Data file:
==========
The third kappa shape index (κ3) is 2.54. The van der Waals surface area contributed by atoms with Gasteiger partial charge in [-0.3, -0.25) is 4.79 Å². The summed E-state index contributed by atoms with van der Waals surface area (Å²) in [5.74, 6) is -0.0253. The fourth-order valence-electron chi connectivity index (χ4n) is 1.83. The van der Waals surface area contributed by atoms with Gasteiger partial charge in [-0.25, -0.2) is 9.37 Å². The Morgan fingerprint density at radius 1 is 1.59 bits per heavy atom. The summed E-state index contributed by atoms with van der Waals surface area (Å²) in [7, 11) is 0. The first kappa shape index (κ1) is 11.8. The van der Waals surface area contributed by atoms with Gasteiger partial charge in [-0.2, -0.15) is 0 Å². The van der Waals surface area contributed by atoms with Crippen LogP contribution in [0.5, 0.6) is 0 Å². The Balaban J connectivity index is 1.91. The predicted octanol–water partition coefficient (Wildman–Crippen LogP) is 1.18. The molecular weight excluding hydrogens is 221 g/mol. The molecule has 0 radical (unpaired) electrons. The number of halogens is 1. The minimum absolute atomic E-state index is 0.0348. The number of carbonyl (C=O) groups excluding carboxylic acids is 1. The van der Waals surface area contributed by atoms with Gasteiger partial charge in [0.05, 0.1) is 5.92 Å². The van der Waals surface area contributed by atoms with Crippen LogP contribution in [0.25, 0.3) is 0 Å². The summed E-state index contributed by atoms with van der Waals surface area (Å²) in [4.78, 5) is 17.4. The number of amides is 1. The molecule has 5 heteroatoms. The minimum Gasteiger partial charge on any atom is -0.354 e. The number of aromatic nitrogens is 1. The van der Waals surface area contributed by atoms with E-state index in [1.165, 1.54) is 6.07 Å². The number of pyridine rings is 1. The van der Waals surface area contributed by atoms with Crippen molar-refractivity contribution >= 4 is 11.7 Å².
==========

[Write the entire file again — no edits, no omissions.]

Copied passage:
The third kappa shape index (κ3) is 2.54. The van der Waals surface area contributed by atoms with Gasteiger partial charge in [-0.3, -0.25) is 4.79 Å². The summed E-state index contributed by atoms with van der Waals surface area (Å²) in [5.74, 6) is -0.0253. The fourth-order valence-electron chi connectivity index (χ4n) is 1.83. The van der Waals surface area contributed by atoms with Gasteiger partial charge in [-0.25, -0.2) is 9.37 Å². The Morgan fingerprint density at radius 1 is 1.59 bits per heavy atom. The summed E-state index contributed by atoms with van der Waals surface area (Å²) in [7, 11) is 0. The first kappa shape index (κ1) is 11.8. The van der Waals surface area contributed by atoms with Gasteiger partial charge in [-0.2, -0.15) is 0 Å². The van der Waals surface area contributed by atoms with Crippen LogP contribution in [0.5, 0.6) is 0 Å². The Balaban J connectivity index is 1.91. The predicted octanol–water partition coefficient (Wildman–Crippen LogP) is 1.18. The molecular weight excluding hydrogens is 221 g/mol. The molecule has 0 radical (unpaired) electrons. The number of halogens is 1. The minimum absolute atomic E-state index is 0.0348. The number of carbonyl (C=O) groups excluding carboxylic acids is 1. The van der Waals surface area contributed by atoms with Gasteiger partial charge in [0.05, 0.1) is 5.92 Å². The van der Waals surface area contributed by atoms with Crippen LogP contribution in [0.25, 0.3) is 0 Å². The summed E-state index contributed by atoms with van der Waals surface area (Å²) in [4.78, 5) is 17.4. The number of amides is 1. The molecule has 5 heteroatoms. The minimum Gasteiger partial charge on any atom is -0.354 e. The number of aromatic nitrogens is 1. The van der Waals surface area contributed by atoms with E-state index in [1.165, 1.54) is 6.07 Å². The number of pyridine rings is 1. The van der Waals surface area contributed by atoms with Crippen molar-refractivity contribution >= 4 is 11.7 Å².